IntelliVision Adds Cloud Service to In-Camera and On-Server Facial Recognition Capabilities

IntelliVision’s addition of cloud service creates another level of control and management for security system integrators.

CI Staff Leave a Comment

IntelliVision Technologies Corp. recently announced the latest version of its facial recognition technology now runs as a cloud-based service as well as on edge devices and on-premises servers.

“Face recognition is becoming a must-have security feature for smart homes and buildings, smart retail, transportation, access control and the gaming industry,” said Krishna Khadloya, IntelliVision VP of engineering and products, in the company press release. “Our face recognition now gives system integrators the flexibility to implement facial detection and recognition in the cloud, on servers, or at the edge, providing real-time results, and reducing bandwidth usage.”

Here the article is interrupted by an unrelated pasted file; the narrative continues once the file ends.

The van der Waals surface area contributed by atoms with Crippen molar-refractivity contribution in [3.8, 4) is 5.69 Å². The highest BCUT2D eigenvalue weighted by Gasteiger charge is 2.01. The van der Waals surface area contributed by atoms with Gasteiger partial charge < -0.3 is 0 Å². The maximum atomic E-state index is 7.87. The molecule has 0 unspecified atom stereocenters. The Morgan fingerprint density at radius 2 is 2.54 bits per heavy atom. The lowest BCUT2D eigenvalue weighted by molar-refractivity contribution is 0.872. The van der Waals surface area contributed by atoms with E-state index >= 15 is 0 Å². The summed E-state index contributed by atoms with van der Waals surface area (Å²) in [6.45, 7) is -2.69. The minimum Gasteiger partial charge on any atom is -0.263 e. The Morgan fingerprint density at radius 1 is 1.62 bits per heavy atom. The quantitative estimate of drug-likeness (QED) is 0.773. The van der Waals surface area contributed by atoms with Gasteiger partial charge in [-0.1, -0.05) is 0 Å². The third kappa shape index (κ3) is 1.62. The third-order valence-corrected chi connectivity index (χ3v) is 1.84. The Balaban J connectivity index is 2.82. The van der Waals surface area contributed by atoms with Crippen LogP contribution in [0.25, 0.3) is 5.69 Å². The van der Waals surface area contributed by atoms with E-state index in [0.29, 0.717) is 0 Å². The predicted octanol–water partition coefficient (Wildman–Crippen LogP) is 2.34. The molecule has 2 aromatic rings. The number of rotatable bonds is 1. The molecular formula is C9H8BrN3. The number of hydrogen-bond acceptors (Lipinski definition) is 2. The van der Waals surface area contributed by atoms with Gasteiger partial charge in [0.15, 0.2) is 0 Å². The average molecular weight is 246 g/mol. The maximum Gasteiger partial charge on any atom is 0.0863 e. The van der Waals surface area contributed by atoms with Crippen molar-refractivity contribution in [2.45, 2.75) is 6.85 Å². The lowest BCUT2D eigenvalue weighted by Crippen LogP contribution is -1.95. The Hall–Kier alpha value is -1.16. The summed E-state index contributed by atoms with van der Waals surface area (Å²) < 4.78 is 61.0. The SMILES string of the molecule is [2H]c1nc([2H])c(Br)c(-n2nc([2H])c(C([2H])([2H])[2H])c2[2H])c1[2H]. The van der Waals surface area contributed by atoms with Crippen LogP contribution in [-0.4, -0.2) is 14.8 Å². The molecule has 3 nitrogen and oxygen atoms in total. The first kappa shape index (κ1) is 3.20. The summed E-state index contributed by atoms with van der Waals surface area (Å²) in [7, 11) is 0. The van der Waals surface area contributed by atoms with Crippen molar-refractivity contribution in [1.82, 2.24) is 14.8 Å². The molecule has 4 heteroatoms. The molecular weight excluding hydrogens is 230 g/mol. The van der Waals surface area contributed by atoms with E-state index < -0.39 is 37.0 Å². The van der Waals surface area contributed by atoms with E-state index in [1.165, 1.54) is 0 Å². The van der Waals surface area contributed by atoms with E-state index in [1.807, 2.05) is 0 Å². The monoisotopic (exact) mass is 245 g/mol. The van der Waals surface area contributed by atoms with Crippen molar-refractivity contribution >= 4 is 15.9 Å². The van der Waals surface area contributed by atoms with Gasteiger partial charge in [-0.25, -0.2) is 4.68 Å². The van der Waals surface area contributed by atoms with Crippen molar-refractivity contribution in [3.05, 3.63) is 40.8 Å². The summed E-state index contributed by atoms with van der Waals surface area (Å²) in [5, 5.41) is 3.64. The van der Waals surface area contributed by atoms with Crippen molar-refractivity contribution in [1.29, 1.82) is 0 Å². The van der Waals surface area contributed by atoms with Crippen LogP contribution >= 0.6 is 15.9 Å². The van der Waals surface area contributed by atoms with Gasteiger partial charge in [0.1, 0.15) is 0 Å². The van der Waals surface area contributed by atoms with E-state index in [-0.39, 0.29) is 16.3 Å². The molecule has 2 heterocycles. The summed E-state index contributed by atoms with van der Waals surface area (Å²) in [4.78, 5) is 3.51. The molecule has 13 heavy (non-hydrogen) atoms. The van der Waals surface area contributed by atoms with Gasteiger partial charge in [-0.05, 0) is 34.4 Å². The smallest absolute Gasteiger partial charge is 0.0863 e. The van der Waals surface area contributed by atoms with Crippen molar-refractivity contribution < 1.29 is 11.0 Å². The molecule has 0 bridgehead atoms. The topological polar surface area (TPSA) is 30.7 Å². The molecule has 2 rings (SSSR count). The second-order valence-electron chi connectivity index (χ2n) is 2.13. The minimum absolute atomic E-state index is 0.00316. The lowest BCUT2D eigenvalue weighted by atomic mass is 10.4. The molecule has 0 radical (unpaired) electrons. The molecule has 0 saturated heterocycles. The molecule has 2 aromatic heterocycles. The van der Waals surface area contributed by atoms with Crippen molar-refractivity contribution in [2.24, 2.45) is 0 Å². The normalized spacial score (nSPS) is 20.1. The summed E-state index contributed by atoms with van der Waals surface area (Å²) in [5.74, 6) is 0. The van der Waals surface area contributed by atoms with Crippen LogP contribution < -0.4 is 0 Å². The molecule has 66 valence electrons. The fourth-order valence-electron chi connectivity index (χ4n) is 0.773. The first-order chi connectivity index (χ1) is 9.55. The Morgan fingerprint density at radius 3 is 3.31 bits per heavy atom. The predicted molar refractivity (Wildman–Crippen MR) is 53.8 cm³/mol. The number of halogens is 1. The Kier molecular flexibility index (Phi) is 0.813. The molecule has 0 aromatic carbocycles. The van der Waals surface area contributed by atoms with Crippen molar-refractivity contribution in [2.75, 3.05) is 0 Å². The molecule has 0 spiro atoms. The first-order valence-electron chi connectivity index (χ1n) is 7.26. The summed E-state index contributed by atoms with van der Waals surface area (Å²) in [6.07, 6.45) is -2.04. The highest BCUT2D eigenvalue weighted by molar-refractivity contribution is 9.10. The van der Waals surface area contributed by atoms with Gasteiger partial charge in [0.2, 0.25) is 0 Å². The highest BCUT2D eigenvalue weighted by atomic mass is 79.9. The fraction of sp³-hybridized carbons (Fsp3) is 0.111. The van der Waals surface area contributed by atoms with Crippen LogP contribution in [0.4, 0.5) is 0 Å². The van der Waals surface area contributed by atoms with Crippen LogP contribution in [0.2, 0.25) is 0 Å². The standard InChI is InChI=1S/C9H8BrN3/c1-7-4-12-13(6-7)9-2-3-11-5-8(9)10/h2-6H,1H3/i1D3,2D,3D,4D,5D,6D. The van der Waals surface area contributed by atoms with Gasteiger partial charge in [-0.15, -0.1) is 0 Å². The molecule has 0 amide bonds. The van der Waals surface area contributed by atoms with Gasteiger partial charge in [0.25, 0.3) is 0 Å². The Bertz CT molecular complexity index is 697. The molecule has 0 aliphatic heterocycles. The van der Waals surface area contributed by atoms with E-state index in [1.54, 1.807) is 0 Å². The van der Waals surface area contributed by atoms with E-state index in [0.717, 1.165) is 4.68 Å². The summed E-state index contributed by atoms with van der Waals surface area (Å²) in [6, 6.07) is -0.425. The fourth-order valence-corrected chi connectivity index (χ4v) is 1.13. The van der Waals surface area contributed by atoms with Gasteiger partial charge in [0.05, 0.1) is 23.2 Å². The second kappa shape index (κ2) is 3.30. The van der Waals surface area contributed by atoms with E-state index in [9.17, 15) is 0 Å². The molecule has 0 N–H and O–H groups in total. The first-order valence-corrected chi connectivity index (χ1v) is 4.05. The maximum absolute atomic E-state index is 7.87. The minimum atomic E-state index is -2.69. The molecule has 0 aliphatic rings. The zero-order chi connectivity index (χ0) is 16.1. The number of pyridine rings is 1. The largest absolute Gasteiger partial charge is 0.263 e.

The latest version of IntelliVision’s facial recognition technology is “highly optimized for in-camera processing and is capable of detecting at least 10 faces in less than one second with only 25 percent CPU usage on an Ambarella S5L-based camera,” according to the press release. As many as 20 faces can be recognized in a single frame.

In the cloud-based Face Recognition as a Service (FRaaS), recognition time is sub-second and allows for additional analytics in the overall workflow where camera processing capacity is limited.

Facial recognition is part of the IntelliVision family of video analytics solutions that also includes object classification (humans, vehicles, pets and airplanes), intelligent motion detection, intrusion/perimeter watch, object left/removed, license plate recognition (ALPR/ANPR) and audio/sound recognition.

In NEC’s new Chicago area Briefing Center, VP of business development and solutions Richard Ventura talked about the potential the company sees in using AV to help companies garner more information about their customers and those they hope to attract.

He described facial detection platforms that enable the detection of age and gender. With that information, retailers can automatically display content that’s more targeted at the customer, he said.

“On the back end, from a dashboard, we’re able to give all this as intelligence to the customer,” said Ventura.